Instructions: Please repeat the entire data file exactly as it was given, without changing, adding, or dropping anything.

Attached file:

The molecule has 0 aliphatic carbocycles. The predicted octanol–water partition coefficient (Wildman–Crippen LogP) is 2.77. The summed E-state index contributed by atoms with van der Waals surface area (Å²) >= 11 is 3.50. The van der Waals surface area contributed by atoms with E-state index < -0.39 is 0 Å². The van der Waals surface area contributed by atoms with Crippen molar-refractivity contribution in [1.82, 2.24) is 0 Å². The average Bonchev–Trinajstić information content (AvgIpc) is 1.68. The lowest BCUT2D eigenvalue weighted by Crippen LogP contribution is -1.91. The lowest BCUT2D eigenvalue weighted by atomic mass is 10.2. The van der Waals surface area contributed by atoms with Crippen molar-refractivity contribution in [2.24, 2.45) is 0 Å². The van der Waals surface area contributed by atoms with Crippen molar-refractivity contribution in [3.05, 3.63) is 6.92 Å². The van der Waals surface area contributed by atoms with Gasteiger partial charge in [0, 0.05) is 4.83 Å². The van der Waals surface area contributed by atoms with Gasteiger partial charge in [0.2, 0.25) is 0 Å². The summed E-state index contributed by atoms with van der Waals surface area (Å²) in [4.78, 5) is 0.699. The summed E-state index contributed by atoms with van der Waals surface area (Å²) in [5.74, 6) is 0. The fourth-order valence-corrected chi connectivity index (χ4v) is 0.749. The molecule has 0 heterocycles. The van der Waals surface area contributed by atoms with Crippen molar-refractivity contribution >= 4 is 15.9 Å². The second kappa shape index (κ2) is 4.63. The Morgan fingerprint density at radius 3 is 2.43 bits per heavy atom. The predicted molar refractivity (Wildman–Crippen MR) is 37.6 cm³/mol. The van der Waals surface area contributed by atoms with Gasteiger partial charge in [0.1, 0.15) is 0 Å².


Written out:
The molecule has 0 aliphatic carbocycles. The predicted octanol–water partition coefficient (Wildman–Crippen LogP) is 2.77. The summed E-state index contributed by atoms with van der Waals surface area (Å²) >= 11 is 3.50. The van der Waals surface area contributed by atoms with E-state index < -0.39 is 0 Å². The van der Waals surface area contributed by atoms with Crippen molar-refractivity contribution in [1.82, 2.24) is 0 Å². The average Bonchev–Trinajstić information content (AvgIpc) is 1.68. The lowest BCUT2D eigenvalue weighted by Crippen LogP contribution is -1.91. The lowest BCUT2D eigenvalue weighted by atomic mass is 10.2. The van der Waals surface area contributed by atoms with Crippen molar-refractivity contribution in [2.24, 2.45) is 0 Å². The van der Waals surface area contributed by atoms with Crippen molar-refractivity contribution in [3.05, 3.63) is 6.92 Å². The van der Waals surface area contributed by atoms with Gasteiger partial charge in [0, 0.05) is 4.83 Å². The van der Waals surface area contributed by atoms with Gasteiger partial charge in [0.2, 0.25) is 0 Å². The summed E-state index contributed by atoms with van der Waals surface area (Å²) in [4.78, 5) is 0.699. The summed E-state index contributed by atoms with van der Waals surface area (Å²) in [5.74, 6) is 0. The fourth-order valence-corrected chi connectivity index (χ4v) is 0.749. The molecule has 0 heterocycles. The van der Waals surface area contributed by atoms with Crippen molar-refractivity contribution >= 4 is 15.9 Å². The second kappa shape index (κ2) is 4.63. The Morgan fingerprint density at radius 3 is 2.43 bits per heavy atom. The predicted molar refractivity (Wildman–Crippen MR) is 37.6 cm³/mol. The van der Waals surface area contributed by atoms with Gasteiger partial charge in [0.1, 0.15) is 0 Å².